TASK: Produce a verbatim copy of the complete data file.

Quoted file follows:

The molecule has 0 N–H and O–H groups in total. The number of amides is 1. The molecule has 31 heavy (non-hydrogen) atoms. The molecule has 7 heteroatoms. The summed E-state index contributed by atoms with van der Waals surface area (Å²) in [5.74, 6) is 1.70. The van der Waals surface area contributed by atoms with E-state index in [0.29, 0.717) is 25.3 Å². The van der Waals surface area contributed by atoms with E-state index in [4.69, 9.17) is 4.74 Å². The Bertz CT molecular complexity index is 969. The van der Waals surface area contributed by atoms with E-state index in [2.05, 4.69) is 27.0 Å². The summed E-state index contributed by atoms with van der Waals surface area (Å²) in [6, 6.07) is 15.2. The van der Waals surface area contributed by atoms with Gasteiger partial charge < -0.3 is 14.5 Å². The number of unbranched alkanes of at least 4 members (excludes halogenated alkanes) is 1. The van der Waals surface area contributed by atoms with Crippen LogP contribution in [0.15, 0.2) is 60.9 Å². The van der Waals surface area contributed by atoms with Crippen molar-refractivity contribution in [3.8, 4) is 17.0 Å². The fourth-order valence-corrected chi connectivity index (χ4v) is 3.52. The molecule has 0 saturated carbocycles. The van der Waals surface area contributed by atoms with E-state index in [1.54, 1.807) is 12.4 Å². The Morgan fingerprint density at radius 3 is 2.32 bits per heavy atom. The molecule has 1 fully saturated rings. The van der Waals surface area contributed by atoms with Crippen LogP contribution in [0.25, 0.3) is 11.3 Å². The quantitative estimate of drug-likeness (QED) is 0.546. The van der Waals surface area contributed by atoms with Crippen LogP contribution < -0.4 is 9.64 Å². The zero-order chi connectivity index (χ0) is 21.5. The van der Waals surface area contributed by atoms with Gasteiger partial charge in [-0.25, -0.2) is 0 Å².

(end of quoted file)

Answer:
The molecule has 0 N–H and O–H groups in total. The number of amides is 1. The molecule has 31 heavy (non-hydrogen) atoms. The molecule has 7 heteroatoms. The summed E-state index contributed by atoms with van der Waals surface area (Å²) in [5.74, 6) is 1.70. The van der Waals surface area contributed by atoms with E-state index in [0.29, 0.717) is 25.3 Å². The van der Waals surface area contributed by atoms with E-state index in [4.69, 9.17) is 4.74 Å². The Bertz CT molecular complexity index is 969. The van der Waals surface area contributed by atoms with E-state index in [2.05, 4.69) is 27.0 Å². The summed E-state index contributed by atoms with van der Waals surface area (Å²) in [6, 6.07) is 15.2. The van der Waals surface area contributed by atoms with Gasteiger partial charge < -0.3 is 14.5 Å². The number of unbranched alkanes of at least 4 members (excludes halogenated alkanes) is 1. The van der Waals surface area contributed by atoms with Crippen LogP contribution in [0.15, 0.2) is 60.9 Å². The van der Waals surface area contributed by atoms with Crippen molar-refractivity contribution in [3.8, 4) is 17.0 Å². The fourth-order valence-corrected chi connectivity index (χ4v) is 3.52. The molecule has 0 saturated carbocycles. The van der Waals surface area contributed by atoms with E-state index in [1.54, 1.807) is 12.4 Å². The Morgan fingerprint density at radius 3 is 2.32 bits per heavy atom. The molecule has 1 fully saturated rings. The van der Waals surface area contributed by atoms with Crippen LogP contribution in [0.25, 0.3) is 11.3 Å². The quantitative estimate of drug-likeness (QED) is 0.546. The van der Waals surface area contributed by atoms with Crippen LogP contribution < -0.4 is 9.64 Å². The zero-order chi connectivity index (χ0) is 21.5. The van der Waals surface area contributed by atoms with Gasteiger partial charge in [-0.25, -0.2) is 0 Å².